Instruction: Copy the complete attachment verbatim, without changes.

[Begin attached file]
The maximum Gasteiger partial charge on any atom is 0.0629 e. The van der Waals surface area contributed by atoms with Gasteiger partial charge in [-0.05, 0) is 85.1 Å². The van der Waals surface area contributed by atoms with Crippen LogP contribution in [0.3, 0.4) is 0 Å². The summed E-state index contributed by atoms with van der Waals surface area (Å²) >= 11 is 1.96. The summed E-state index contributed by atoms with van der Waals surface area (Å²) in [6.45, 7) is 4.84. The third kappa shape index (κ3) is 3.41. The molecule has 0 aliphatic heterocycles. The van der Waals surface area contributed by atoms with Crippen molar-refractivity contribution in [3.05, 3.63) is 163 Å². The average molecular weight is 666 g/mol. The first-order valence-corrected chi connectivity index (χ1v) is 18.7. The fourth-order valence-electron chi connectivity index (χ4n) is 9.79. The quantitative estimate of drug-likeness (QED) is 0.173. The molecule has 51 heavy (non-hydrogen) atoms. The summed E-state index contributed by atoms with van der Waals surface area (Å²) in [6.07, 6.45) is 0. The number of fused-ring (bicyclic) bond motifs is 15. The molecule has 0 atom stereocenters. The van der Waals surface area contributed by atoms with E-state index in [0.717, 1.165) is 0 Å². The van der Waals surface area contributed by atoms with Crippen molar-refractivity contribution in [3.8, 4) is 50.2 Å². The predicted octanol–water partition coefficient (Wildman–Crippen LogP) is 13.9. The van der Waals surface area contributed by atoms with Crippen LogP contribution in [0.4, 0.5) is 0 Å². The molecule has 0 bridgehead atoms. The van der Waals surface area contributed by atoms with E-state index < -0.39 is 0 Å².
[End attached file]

The maximum Gasteiger partial charge on any atom is 0.0629 e. The van der Waals surface area contributed by atoms with Gasteiger partial charge in [-0.05, 0) is 85.1 Å². The van der Waals surface area contributed by atoms with Crippen LogP contribution in [0.3, 0.4) is 0 Å². The summed E-state index contributed by atoms with van der Waals surface area (Å²) >= 11 is 1.96. The summed E-state index contributed by atoms with van der Waals surface area (Å²) in [6.45, 7) is 4.84. The third kappa shape index (κ3) is 3.41. The molecule has 0 aliphatic heterocycles. The van der Waals surface area contributed by atoms with Crippen molar-refractivity contribution in [3.05, 3.63) is 163 Å². The average molecular weight is 666 g/mol. The first-order valence-corrected chi connectivity index (χ1v) is 18.7. The fourth-order valence-electron chi connectivity index (χ4n) is 9.79. The quantitative estimate of drug-likeness (QED) is 0.173. The molecule has 51 heavy (non-hydrogen) atoms. The summed E-state index contributed by atoms with van der Waals surface area (Å²) in [6.07, 6.45) is 0. The number of fused-ring (bicyclic) bond motifs is 15. The molecule has 0 atom stereocenters. The van der Waals surface area contributed by atoms with E-state index in [0.717, 1.165) is 0 Å². The van der Waals surface area contributed by atoms with Crippen molar-refractivity contribution in [3.8, 4) is 50.2 Å². The predicted octanol–water partition coefficient (Wildman–Crippen LogP) is 13.9. The van der Waals surface area contributed by atoms with Crippen LogP contribution in [0.4, 0.5) is 0 Å². The molecule has 0 bridgehead atoms. The van der Waals surface area contributed by atoms with E-state index < -0.39 is 0 Å².